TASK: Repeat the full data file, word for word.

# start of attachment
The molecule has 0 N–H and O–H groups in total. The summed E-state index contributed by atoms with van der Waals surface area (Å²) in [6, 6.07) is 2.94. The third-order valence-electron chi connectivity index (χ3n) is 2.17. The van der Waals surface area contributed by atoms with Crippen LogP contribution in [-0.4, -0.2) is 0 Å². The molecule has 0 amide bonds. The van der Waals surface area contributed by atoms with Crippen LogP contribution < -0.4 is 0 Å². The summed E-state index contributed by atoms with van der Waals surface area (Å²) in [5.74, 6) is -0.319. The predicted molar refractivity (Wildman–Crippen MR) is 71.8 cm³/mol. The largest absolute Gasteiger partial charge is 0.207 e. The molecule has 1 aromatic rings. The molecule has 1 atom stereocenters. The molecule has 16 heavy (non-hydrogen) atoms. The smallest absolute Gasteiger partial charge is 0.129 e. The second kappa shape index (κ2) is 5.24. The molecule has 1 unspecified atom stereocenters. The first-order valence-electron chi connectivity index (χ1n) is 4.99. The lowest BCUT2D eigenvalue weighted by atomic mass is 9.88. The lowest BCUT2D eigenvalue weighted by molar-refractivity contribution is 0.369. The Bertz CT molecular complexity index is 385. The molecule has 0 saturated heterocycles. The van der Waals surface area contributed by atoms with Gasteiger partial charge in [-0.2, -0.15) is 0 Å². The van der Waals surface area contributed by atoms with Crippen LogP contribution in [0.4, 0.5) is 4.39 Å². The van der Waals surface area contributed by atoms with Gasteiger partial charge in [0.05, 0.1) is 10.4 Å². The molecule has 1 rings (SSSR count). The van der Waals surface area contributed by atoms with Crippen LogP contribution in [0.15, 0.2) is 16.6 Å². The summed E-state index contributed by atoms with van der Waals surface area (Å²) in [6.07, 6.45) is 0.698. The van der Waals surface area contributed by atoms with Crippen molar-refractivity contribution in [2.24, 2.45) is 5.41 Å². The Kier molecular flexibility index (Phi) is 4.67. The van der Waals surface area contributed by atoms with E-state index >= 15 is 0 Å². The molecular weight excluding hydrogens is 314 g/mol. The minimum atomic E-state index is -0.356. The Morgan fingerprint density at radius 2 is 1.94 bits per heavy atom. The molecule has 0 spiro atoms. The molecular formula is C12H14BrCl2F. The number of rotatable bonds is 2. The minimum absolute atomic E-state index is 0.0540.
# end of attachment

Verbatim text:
The molecule has 0 N–H and O–H groups in total. The summed E-state index contributed by atoms with van der Waals surface area (Å²) in [6, 6.07) is 2.94. The third-order valence-electron chi connectivity index (χ3n) is 2.17. The van der Waals surface area contributed by atoms with Crippen LogP contribution in [-0.4, -0.2) is 0 Å². The molecule has 0 amide bonds. The van der Waals surface area contributed by atoms with Crippen LogP contribution < -0.4 is 0 Å². The summed E-state index contributed by atoms with van der Waals surface area (Å²) in [5.74, 6) is -0.319. The predicted molar refractivity (Wildman–Crippen MR) is 71.8 cm³/mol. The largest absolute Gasteiger partial charge is 0.207 e. The molecule has 1 aromatic rings. The molecule has 1 atom stereocenters. The molecule has 16 heavy (non-hydrogen) atoms. The smallest absolute Gasteiger partial charge is 0.129 e. The second kappa shape index (κ2) is 5.24. The molecule has 1 unspecified atom stereocenters. The first-order valence-electron chi connectivity index (χ1n) is 4.99. The lowest BCUT2D eigenvalue weighted by atomic mass is 9.88. The lowest BCUT2D eigenvalue weighted by molar-refractivity contribution is 0.369. The Bertz CT molecular complexity index is 385. The molecule has 0 saturated heterocycles. The van der Waals surface area contributed by atoms with Gasteiger partial charge in [-0.2, -0.15) is 0 Å². The van der Waals surface area contributed by atoms with Crippen LogP contribution in [0.4, 0.5) is 4.39 Å². The van der Waals surface area contributed by atoms with Gasteiger partial charge in [0.05, 0.1) is 10.4 Å². The molecule has 1 rings (SSSR count). The van der Waals surface area contributed by atoms with Crippen LogP contribution in [0.15, 0.2) is 16.6 Å². The summed E-state index contributed by atoms with van der Waals surface area (Å²) in [6.07, 6.45) is 0.698. The van der Waals surface area contributed by atoms with Crippen molar-refractivity contribution in [2.24, 2.45) is 5.41 Å². The Kier molecular flexibility index (Phi) is 4.67. The van der Waals surface area contributed by atoms with E-state index >= 15 is 0 Å². The molecular weight excluding hydrogens is 314 g/mol. The minimum atomic E-state index is -0.356. The Morgan fingerprint density at radius 2 is 1.94 bits per heavy atom. The molecule has 0 spiro atoms. The molecular formula is C12H14BrCl2F. The number of rotatable bonds is 2. The minimum absolute atomic E-state index is 0.0540.